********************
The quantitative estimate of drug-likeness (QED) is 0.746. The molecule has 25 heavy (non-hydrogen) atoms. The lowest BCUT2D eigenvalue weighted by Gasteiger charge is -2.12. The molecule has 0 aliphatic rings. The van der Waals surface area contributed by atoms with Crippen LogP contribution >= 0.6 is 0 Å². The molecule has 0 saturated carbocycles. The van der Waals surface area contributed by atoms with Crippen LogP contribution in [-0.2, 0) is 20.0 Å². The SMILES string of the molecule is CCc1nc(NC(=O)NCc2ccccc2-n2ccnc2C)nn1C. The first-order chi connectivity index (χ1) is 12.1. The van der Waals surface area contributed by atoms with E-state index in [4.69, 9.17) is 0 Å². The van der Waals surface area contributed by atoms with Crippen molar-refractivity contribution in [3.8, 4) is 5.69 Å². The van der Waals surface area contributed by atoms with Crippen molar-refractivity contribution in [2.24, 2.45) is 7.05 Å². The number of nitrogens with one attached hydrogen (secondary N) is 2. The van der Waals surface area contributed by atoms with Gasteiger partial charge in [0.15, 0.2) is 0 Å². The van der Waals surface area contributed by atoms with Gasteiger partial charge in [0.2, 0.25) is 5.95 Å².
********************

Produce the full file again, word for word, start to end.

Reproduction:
The quantitative estimate of drug-likeness (QED) is 0.746. The molecule has 25 heavy (non-hydrogen) atoms. The lowest BCUT2D eigenvalue weighted by Gasteiger charge is -2.12. The molecule has 0 aliphatic rings. The van der Waals surface area contributed by atoms with Crippen LogP contribution >= 0.6 is 0 Å². The molecule has 0 saturated carbocycles. The van der Waals surface area contributed by atoms with Crippen LogP contribution in [-0.2, 0) is 20.0 Å². The SMILES string of the molecule is CCc1nc(NC(=O)NCc2ccccc2-n2ccnc2C)nn1C. The first-order chi connectivity index (χ1) is 12.1. The van der Waals surface area contributed by atoms with E-state index in [4.69, 9.17) is 0 Å². The van der Waals surface area contributed by atoms with Crippen molar-refractivity contribution in [3.8, 4) is 5.69 Å². The van der Waals surface area contributed by atoms with Crippen molar-refractivity contribution in [2.24, 2.45) is 7.05 Å². The number of nitrogens with one attached hydrogen (secondary N) is 2. The van der Waals surface area contributed by atoms with Gasteiger partial charge in [0.15, 0.2) is 0 Å². The van der Waals surface area contributed by atoms with Gasteiger partial charge in [0.2, 0.25) is 5.95 Å².